Overcoming Mycoplasma and Ureaplasma
Mycoplasma and ureaplasma respond poorly to synthetic antibiotics for the same reason that other microbes associated with chronic Lyme disease respond poorly to antibiotics — they live inside cells, grow very slowly, and occur in low concentrations in tissues. In addition, mycoplasma and ureaplasma do not have a typical cell wall and other characteristics common to bacteria.
To control them, you must suppress them for a very long time and boost immune function at the same time. If you try to do it with synthetic antibiotics, normal flora are disrupted long before the targeted microbes are eradicated.
Herbs provide a more practical solution. Herbs suppress these types of microbes, but do not disrupt normal flora, so they can be used for extended periods of time (months to years) without concern. Herbs also reduce inflammation and boost immune functions — especially natural killer cells important for eliminating cells infected with microbes.
My favorite herb for mycoplasma and ureaplasma in the urinary tract is anamu (Physalis angulata) because it is concentrated in the intestines and urinary tract. The dose I recommend is 1200 mg (2 – 600 mg capsules) twice daily. It is well tolerated with only noticeable side effect being a mild odor to urine and stool. The herb comes from South America, but is readily available from many manufacturers online.
Mullaca (Physalis angulata), another South American herb, is also good for mycoplasma species. It can be taken as a complement to amamu. It can be found online as a loose powder (add to smoothies or make your own capsules) or tincture, as well.
Stephen Buhner, in his book defining therapy for mycoplasma, recommends Chinese skullcap, Isatis, Houttuynia, Sida acuta, and Cordyceps for a primary herbal protocol. I consider Cordyceps and Chinese skullcap to be part of a core protocol for chronic Lyme in general.
Individuals are reporting symptomatic relief of IC symptoms with use of essential oils rubbed into the pubic area several times a day. I have been recommending a formula of tea tree oil and frankincense oil mixed 1:4 in a carrier oil, such as jojoba or grapeseed oil. Recently, I’ve also been recommending adding cannabidiol oil (CBD) from hemp (get a product with 1500 mg CBD per fluid oz.). So far, people are reporting positive benefits.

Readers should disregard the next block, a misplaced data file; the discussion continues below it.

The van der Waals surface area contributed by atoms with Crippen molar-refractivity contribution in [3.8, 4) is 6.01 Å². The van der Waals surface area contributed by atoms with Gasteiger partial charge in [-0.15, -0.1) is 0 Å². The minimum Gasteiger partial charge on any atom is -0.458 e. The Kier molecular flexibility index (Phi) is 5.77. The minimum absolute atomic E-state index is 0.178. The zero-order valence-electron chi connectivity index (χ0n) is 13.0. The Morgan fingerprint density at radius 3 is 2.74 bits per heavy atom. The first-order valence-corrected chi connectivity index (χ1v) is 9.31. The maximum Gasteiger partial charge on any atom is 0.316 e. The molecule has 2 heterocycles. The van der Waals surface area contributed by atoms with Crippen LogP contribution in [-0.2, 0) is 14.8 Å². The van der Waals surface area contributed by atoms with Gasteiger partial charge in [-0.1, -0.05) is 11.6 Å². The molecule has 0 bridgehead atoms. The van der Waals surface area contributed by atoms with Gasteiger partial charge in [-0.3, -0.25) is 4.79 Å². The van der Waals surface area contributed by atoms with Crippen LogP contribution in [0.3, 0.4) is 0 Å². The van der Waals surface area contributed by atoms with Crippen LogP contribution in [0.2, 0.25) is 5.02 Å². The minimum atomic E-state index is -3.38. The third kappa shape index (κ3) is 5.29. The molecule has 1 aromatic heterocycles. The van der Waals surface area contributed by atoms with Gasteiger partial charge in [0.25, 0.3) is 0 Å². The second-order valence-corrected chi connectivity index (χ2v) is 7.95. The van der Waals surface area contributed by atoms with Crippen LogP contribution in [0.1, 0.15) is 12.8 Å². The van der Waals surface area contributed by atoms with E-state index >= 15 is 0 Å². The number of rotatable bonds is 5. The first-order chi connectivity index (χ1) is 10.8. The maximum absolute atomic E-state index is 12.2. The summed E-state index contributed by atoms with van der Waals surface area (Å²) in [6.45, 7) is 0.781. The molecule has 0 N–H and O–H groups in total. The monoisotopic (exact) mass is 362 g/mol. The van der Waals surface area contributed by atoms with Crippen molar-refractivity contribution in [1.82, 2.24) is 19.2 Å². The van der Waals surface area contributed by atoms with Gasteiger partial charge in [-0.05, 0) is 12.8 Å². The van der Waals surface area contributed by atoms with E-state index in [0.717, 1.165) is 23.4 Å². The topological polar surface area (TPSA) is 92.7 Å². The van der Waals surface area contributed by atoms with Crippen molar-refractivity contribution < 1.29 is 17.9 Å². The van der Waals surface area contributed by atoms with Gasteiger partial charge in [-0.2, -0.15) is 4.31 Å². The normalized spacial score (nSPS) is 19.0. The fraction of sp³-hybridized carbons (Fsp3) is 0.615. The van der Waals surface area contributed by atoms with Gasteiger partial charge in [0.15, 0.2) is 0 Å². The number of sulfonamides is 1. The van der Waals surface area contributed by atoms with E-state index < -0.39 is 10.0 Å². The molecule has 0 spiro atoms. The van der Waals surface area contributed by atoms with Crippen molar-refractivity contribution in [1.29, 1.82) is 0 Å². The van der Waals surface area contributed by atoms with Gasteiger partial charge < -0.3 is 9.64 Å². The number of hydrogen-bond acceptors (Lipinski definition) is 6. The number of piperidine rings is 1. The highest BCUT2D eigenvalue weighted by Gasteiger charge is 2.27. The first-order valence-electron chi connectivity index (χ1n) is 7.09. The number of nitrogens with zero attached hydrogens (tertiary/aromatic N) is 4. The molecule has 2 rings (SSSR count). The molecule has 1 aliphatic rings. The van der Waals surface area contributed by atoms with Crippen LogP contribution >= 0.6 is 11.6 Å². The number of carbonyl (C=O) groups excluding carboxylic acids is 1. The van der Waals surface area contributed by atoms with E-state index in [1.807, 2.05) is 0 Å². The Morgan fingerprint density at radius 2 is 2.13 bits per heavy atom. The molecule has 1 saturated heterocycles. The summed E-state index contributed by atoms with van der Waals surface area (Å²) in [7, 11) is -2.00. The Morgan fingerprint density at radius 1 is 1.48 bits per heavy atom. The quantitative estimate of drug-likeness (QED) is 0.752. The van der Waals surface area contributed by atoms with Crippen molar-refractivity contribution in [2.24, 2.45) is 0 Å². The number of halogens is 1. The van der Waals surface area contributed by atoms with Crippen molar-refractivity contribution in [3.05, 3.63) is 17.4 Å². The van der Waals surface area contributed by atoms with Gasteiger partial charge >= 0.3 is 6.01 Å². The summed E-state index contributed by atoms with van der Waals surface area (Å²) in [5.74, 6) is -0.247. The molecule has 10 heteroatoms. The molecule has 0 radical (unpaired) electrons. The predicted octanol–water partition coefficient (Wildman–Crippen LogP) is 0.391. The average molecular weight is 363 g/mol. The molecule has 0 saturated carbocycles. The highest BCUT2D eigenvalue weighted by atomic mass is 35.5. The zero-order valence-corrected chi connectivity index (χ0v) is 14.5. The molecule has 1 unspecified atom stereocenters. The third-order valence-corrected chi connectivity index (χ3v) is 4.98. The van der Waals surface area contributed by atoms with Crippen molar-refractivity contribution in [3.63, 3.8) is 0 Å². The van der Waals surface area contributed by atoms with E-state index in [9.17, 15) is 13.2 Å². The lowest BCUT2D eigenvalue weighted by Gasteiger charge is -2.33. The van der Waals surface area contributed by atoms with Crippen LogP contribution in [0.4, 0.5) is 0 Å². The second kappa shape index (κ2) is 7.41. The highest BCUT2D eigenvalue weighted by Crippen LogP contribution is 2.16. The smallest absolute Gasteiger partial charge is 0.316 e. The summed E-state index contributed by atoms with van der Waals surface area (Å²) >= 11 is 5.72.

The recovery protocol for overcoming mycoplasma and ureaplasma in the urinary tract mirrors recovery from chronic Lyme disease or any other condition associated with chronic immune dysfunction. Focusing on a specific microbe alone is not enough; immune system function must be restored. Primary antimicrobial herbs and immune modulating herbs, complemented by cultivation of a healing environment within the body, are your best allies in the fight against interstitial cystitis and Lyme disease.
Dr. Rawls is a physician who overcame Lyme disease through natural herbal therapy. You can learn more about Lyme disease and recovery in Dr. Rawls’ new best selling book, Unlocking Lyme. You can also learn about Dr. Rawls’ personal journey in overcoming Lyme disease and fibromyalgia in his popular blog post, My Chronic Lyme Journey.
Wonderful article. Thank you Dr. Rawls for explaining a particularly troubling issue that Lyme/MSIDS patients can suffer from.
More on Mycoplasma:
“….90% of evaluated ALS patients had Mycoplasma. 100% of ALS patients with Gulf War Syndrome had Mycoplasma and nearly all of those were specifically the weaponized M. fermentans incognitus.
*One of the hallmark symptoms of Mycoplasma is fatigue*
And the bad news for us is that Nicholson’s experience has found Mycoplasma to be the number one Lyme coinfection, and similar to other coinfections can be supposedly cleared for years only to reappear when conditions are right.”
The evidence from the study reveals that MTP (Myofascial Therapy) is indeed beneficial for improving symptoms of IC, suggesting that physical therapy is an important modality to consider in a treatment plan for a patient suffering from the disease. It adds credibility to the idea that there are specific pelvic somatic abnormalities involved with IC, as the study showed the treatment effect was not merely due to general therapeutic touch.